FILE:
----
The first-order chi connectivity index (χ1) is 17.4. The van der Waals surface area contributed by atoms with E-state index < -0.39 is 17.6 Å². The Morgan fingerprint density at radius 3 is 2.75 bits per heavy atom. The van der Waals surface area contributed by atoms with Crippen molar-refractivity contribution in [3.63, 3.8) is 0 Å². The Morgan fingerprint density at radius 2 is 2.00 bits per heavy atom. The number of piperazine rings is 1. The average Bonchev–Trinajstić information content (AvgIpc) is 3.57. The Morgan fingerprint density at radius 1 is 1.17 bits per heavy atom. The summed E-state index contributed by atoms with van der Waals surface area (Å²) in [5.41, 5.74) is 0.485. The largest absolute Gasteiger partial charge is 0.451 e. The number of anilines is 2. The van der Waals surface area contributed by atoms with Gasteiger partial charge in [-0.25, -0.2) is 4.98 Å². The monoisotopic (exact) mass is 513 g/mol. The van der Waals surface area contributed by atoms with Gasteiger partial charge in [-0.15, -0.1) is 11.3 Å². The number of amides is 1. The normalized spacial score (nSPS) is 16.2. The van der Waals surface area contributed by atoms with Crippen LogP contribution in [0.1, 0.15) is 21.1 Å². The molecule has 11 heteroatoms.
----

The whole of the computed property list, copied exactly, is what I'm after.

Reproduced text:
The first-order chi connectivity index (χ1) is 17.4. The van der Waals surface area contributed by atoms with E-state index < -0.39 is 17.6 Å². The Morgan fingerprint density at radius 3 is 2.75 bits per heavy atom. The van der Waals surface area contributed by atoms with Crippen molar-refractivity contribution in [3.63, 3.8) is 0 Å². The Morgan fingerprint density at radius 2 is 2.00 bits per heavy atom. The number of piperazine rings is 1. The average Bonchev–Trinajstić information content (AvgIpc) is 3.57. The Morgan fingerprint density at radius 1 is 1.17 bits per heavy atom. The summed E-state index contributed by atoms with van der Waals surface area (Å²) in [5.41, 5.74) is 0.485. The largest absolute Gasteiger partial charge is 0.451 e. The number of anilines is 2. The van der Waals surface area contributed by atoms with Gasteiger partial charge in [-0.25, -0.2) is 4.98 Å². The monoisotopic (exact) mass is 513 g/mol. The van der Waals surface area contributed by atoms with Gasteiger partial charge in [-0.15, -0.1) is 11.3 Å². The number of amides is 1. The normalized spacial score (nSPS) is 16.2. The van der Waals surface area contributed by atoms with Crippen LogP contribution in [0.1, 0.15) is 21.1 Å². The molecule has 11 heteroatoms.